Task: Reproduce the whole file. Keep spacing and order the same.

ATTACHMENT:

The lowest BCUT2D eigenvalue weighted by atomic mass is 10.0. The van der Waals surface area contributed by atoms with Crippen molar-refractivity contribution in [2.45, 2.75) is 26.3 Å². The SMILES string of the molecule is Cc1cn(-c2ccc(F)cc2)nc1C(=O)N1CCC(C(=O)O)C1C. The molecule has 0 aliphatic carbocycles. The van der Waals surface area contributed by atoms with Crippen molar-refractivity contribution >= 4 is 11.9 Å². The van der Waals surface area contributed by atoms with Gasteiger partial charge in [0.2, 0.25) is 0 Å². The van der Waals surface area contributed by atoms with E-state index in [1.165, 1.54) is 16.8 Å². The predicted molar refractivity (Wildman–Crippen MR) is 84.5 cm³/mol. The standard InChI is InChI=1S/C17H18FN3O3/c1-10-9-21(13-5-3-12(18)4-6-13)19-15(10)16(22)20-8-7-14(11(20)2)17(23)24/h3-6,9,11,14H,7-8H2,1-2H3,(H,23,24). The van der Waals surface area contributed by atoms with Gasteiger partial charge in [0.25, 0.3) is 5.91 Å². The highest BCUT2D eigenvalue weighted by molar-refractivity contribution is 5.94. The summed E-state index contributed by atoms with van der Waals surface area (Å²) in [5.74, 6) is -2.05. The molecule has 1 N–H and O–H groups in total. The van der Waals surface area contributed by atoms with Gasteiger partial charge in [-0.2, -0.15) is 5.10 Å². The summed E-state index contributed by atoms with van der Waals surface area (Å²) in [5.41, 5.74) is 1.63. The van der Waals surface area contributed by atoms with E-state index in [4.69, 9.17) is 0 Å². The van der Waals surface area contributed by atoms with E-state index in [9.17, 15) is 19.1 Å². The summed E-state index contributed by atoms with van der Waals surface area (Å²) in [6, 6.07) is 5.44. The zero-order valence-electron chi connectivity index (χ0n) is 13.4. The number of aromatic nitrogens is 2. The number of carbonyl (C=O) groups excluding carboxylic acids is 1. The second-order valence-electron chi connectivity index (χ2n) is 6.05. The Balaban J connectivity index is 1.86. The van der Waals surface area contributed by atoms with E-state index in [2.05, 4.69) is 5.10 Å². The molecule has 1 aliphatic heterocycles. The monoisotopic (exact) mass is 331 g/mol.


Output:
The lowest BCUT2D eigenvalue weighted by atomic mass is 10.0. The van der Waals surface area contributed by atoms with Crippen molar-refractivity contribution in [2.45, 2.75) is 26.3 Å². The SMILES string of the molecule is Cc1cn(-c2ccc(F)cc2)nc1C(=O)N1CCC(C(=O)O)C1C. The molecule has 0 aliphatic carbocycles. The van der Waals surface area contributed by atoms with Crippen molar-refractivity contribution >= 4 is 11.9 Å². The van der Waals surface area contributed by atoms with Gasteiger partial charge in [0.2, 0.25) is 0 Å². The van der Waals surface area contributed by atoms with E-state index in [1.165, 1.54) is 16.8 Å². The predicted molar refractivity (Wildman–Crippen MR) is 84.5 cm³/mol. The standard InChI is InChI=1S/C17H18FN3O3/c1-10-9-21(13-5-3-12(18)4-6-13)19-15(10)16(22)20-8-7-14(11(20)2)17(23)24/h3-6,9,11,14H,7-8H2,1-2H3,(H,23,24). The van der Waals surface area contributed by atoms with Gasteiger partial charge in [0.25, 0.3) is 5.91 Å². The highest BCUT2D eigenvalue weighted by molar-refractivity contribution is 5.94. The summed E-state index contributed by atoms with van der Waals surface area (Å²) in [5.74, 6) is -2.05. The molecule has 1 N–H and O–H groups in total. The van der Waals surface area contributed by atoms with Gasteiger partial charge in [-0.2, -0.15) is 5.10 Å². The summed E-state index contributed by atoms with van der Waals surface area (Å²) in [5.41, 5.74) is 1.63. The van der Waals surface area contributed by atoms with E-state index in [4.69, 9.17) is 0 Å². The van der Waals surface area contributed by atoms with E-state index in [9.17, 15) is 19.1 Å². The summed E-state index contributed by atoms with van der Waals surface area (Å²) in [6, 6.07) is 5.44. The zero-order valence-electron chi connectivity index (χ0n) is 13.4. The number of aromatic nitrogens is 2. The number of carbonyl (C=O) groups excluding carboxylic acids is 1. The second-order valence-electron chi connectivity index (χ2n) is 6.05. The Balaban J connectivity index is 1.86. The van der Waals surface area contributed by atoms with E-state index in [2.05, 4.69) is 5.10 Å². The molecule has 1 aliphatic heterocycles. The monoisotopic (exact) mass is 331 g/mol.